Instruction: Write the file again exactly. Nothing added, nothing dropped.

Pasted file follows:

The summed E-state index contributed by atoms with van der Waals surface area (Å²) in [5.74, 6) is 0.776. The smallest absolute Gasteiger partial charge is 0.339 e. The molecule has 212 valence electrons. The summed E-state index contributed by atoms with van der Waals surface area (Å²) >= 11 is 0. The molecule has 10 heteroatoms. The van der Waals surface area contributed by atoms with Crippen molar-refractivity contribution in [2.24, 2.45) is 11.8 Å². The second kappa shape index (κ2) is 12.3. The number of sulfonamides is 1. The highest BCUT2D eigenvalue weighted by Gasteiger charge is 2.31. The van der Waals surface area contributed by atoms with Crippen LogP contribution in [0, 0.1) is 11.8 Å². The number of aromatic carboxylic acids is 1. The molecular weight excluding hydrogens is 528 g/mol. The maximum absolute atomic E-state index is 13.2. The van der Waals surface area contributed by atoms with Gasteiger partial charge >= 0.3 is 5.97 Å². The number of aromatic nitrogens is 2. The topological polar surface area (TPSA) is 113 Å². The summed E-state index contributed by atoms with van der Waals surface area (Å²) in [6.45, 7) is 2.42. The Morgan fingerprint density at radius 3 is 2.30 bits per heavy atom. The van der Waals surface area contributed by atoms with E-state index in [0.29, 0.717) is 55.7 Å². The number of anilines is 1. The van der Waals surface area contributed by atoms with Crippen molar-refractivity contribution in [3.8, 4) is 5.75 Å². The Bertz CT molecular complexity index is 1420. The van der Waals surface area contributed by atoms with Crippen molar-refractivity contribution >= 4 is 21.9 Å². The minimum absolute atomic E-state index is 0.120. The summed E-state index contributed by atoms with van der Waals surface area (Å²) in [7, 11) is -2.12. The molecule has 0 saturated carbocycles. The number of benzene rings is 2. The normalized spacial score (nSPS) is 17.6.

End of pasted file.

The summed E-state index contributed by atoms with van der Waals surface area (Å²) in [5.74, 6) is 0.776. The smallest absolute Gasteiger partial charge is 0.339 e. The molecule has 212 valence electrons. The summed E-state index contributed by atoms with van der Waals surface area (Å²) >= 11 is 0. The molecule has 10 heteroatoms. The van der Waals surface area contributed by atoms with Crippen molar-refractivity contribution in [2.24, 2.45) is 11.8 Å². The second kappa shape index (κ2) is 12.3. The number of sulfonamides is 1. The highest BCUT2D eigenvalue weighted by Gasteiger charge is 2.31. The van der Waals surface area contributed by atoms with Crippen LogP contribution in [0, 0.1) is 11.8 Å². The number of aromatic carboxylic acids is 1. The molecular weight excluding hydrogens is 528 g/mol. The maximum absolute atomic E-state index is 13.2. The van der Waals surface area contributed by atoms with Gasteiger partial charge >= 0.3 is 5.97 Å². The number of aromatic nitrogens is 2. The topological polar surface area (TPSA) is 113 Å². The summed E-state index contributed by atoms with van der Waals surface area (Å²) in [6.45, 7) is 2.42. The Morgan fingerprint density at radius 3 is 2.30 bits per heavy atom. The van der Waals surface area contributed by atoms with E-state index in [0.29, 0.717) is 55.7 Å². The number of anilines is 1. The van der Waals surface area contributed by atoms with Crippen molar-refractivity contribution in [3.8, 4) is 5.75 Å². The Bertz CT molecular complexity index is 1420. The van der Waals surface area contributed by atoms with Crippen molar-refractivity contribution >= 4 is 21.9 Å². The minimum absolute atomic E-state index is 0.120. The summed E-state index contributed by atoms with van der Waals surface area (Å²) in [7, 11) is -2.12. The molecule has 0 saturated carbocycles. The number of benzene rings is 2. The normalized spacial score (nSPS) is 17.6.